DevOps describes modern IT practices that enable collaboration between software development teams with the operations staff. The goal of DevOps is to break down barriers between the two sides of the IT department and reduce the time invested and friction that permeates all phases of development, deployment and ongoing maintenance.
No matter the industry your business operates in, it’s almost certain that traditional business practices are stormed with big changes due to the move towards a software-defined economy.
Even if your business hasn’t been competing in the software market in the last decade or so, today it is. And the only way to stay ahead of the competition is to bring better solutions forward, faster.
Well-executed DevOps helps:
- Businesses in getting higher ROI on product development
- Software development teams to work more efficiently and deliver higher quality code
- Product leads to plan product roadmaps more confidently
Before you start
Although DevOps holds the promise of on-time development, it’s not a silver bullet. It greatly relies on your organization culture and practices and it might not work for some organizations.
Evaluate the need for DevOps integration
Your business goals need to be aligned with your IT goals. Your decision of implementing DevOps should be business-driven, not because it’s a trendy buzzword.
Break the organization silos. Encourage collaboration
Bridging communication between development and operations teams and removing the unnecessary barriers between them is probably the biggest challenge you’ll face when implementing DevOps practices.
You need to watch over and thoroughly examine cross-team communication, coordination, and methodologies to identify weak spots and bottlenecks. Only then will you be able to get a clear picture and identify opportunities for improvement.
End-user satisfaction should be your main driver
Your goal is to meet user expectations regarding quality, time and performance. And this can only be done by embracing changes in your company culture that focuses on transparency, open communication, and commitment to the product’s end users.
Successful DevOps practices rely on this very much.
Don’t force it
Start small and scale up. Apply DevOps practices for a smaller project, test it, adapt it and then scale it throughout the organization.
Small successes build up quickly and this is a key factor for strengthening the belief of the stakeholders in the DevOps approach. In order to move the existing IT culture towards the new philosophy of breaking down silos, you need to develop trust and acceptance in this new approach.
Strive toward automation
Wherever and whenever you can. This greatly improves execution throughout the software development life cycle. It saves time and effort for the entire DevOps team and, in turn, lowers the entire operational and development costs.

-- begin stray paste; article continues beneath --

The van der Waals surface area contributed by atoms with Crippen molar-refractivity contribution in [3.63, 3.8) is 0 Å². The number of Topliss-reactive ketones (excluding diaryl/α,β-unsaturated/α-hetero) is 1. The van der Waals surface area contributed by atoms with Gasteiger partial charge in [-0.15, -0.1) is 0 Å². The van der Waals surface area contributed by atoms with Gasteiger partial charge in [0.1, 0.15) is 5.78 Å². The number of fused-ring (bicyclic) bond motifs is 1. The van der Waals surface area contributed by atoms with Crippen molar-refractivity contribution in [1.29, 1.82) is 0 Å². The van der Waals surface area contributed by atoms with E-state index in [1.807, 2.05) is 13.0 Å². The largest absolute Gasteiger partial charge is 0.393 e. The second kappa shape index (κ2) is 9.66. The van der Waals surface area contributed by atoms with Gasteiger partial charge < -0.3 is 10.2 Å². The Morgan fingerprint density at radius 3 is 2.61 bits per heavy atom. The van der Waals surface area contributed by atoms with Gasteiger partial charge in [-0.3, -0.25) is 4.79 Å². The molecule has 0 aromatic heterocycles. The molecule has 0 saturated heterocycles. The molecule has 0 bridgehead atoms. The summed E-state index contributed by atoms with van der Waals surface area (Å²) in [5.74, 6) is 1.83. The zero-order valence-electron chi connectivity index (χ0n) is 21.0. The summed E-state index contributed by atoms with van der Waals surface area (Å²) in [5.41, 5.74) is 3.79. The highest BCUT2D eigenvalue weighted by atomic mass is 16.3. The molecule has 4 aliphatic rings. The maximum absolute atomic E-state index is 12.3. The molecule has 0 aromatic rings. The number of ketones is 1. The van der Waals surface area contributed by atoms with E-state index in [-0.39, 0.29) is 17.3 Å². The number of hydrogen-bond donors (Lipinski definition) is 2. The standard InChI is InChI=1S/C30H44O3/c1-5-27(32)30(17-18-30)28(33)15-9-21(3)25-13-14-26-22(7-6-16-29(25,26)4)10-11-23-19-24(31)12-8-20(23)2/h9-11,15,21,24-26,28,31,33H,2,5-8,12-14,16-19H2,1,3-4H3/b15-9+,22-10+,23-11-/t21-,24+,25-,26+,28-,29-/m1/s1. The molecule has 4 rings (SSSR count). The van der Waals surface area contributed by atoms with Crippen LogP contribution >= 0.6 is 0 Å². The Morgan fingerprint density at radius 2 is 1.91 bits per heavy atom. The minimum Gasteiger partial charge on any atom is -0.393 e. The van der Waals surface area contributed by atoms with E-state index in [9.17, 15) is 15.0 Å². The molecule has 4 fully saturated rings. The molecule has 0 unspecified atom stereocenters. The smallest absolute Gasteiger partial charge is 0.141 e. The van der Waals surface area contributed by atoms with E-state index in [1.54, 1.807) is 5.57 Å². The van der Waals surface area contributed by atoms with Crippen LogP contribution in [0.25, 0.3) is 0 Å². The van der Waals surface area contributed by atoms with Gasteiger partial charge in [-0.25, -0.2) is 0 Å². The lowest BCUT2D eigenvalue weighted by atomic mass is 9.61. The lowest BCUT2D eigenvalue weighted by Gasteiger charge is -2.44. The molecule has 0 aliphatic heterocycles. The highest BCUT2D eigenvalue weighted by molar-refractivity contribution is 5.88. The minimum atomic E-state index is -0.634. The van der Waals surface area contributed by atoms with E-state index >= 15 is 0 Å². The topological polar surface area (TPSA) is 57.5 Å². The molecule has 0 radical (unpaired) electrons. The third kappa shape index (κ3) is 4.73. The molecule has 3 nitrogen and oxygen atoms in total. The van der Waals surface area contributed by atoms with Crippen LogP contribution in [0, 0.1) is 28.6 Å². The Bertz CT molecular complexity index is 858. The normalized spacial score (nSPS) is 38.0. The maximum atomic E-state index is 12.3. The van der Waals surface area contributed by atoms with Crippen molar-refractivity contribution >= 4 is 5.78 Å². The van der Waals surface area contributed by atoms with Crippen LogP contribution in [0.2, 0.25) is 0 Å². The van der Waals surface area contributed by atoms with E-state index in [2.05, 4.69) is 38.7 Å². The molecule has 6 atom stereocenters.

Automation can be employed on:
- code development
- database changes
- networking changes
- middle-ware configurations
- testing (both regression and load)
Setting up the code environments for DevOps processes
In order to ensure smooth workflow between the development and operations teams, and deliver on client’s and user’s expectations with your product, you’ll need to focus on implementing these key processes:
- Testing, QA and staging environments
- Version control implementation
- Build, test and deployment processes automation
These practices, when implemented correctly, lead to increased efficiency and workflow across your development team and ensure deployment of a much higher-quality product.
You’ll need to set up multiple code environments in order to prevent conflicts between different parts or versions of the code. This enables your development team to work in tandem and prevent their code from being overridden by another team member.
Having multiple well-organized code environments enables more efficient testing, easier refactoring, conflict prevention, and faster iterations. Here are some standard code environments that undergo basic DevOps practices.
This environment is used to determine how untested code, developed in a local environment, performs. It’s used to test the code quality without impacting the final version or breaking the existing code. Merging your developers’ code into a working copy requires a special environment to test how the updated or new components work together. And dev environment represents a stable development version of the project.
This is where you test the system functionality after the integration step. It serves to prevent negative impacts of the code on the current working version of the code.